We have the honour to be yours very obediently,
JOS. D. HOOKER.
J. J. Bennett, Esq.,
Secretary of the Linnean Society.
“But let the external conditions of a country alter. If in a small degree, the relative proportions of the inhabitants will in most cases simply be slightly changed; but let the number of inhabitants be small, as on an island, and free access to it from other countries be circumscribed, and let the change of conditions continue progressing (forming new stations), in such a case the original inhabitants must cease to be as perfectly adapted to the changed conditions as they were originally.”
“Now, can it be doubted, from the struggle each individual has to obtain subsistence, that any minute variation in structure, habits, or instincts, adapting that individual better to the new conditions, would tell upon its vigour and health? In the struggle it would have a better chance of surviving; and those of its offspring which inherited the variation, be it ever so slight, would also have a better chance. Yearly more are bred than can survive; the smallest grain in the balance, in the long run, must tell on which death shall fall, and which shall survive. Let this work of selection on the one hand, and death on the other, go on for a thousand generations, who will pretend to affirm that it would produce no effect .. ?”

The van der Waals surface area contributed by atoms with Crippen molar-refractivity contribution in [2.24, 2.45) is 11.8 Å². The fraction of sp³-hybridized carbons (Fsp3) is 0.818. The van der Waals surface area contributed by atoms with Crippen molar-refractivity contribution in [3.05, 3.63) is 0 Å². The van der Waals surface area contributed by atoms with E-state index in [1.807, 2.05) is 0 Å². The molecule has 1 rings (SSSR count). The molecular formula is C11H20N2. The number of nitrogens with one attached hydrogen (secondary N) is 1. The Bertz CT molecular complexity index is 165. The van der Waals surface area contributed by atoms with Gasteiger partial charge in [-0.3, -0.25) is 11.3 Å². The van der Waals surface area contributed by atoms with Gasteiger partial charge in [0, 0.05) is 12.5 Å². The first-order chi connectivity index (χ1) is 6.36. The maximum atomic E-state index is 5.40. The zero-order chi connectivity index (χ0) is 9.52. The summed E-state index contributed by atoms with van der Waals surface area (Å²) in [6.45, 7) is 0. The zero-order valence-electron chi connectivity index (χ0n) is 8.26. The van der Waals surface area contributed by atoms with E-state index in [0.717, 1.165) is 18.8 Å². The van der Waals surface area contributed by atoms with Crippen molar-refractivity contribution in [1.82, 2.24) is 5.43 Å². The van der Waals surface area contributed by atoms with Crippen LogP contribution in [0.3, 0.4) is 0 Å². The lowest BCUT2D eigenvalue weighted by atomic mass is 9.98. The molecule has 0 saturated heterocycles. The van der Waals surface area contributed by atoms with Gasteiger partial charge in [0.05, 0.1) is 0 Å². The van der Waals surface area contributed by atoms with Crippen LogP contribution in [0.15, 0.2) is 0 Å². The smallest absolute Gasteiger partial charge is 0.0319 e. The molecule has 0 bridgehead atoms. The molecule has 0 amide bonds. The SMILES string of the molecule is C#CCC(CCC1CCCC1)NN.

“To give an imaginary example from changes in progress on an island:—let the organisation of a canine animal which preyed chiefly on rabbits, but sometimes on hares, become slightly plastic; let these same changes cause the number of rabbits very slowly to decrease, and the number of hares to increase; the effect of this would be that the fox or dog would be driven to try to catch more hares: his organisation, however, being slightly plastic, those individuals with the lightest forms, longest limbs, and best eyesight, let the difference be ever so small, would be slightly favoured, and would tend to live longer, and to survive during that time of the year when food was scarcest; they would also rear more young, which would tend to inherit these slight peculiarities. The less fleet ones would be rigidly destroyed.”
“Besides this natural means of selection, … there is a second agency at work in most unisexual animals, tending to produce the same effect, namely, the struggle of the males for the females. These struggles are generally decided by the law of battle, but in the case of birds, apparently, by the charms of their song, by their beauty or their power of courtship, as in the dancing rock-thrush of Guiana. The most vigorous and healthy males, implying perfect adaptation, must generally gain the victory in their contests. This kind of selection, however, is less rigorous than the other … “
- Dr. Joseph Hooker © Unknown, via Wikimedia Commons is licensed under a Public Domain license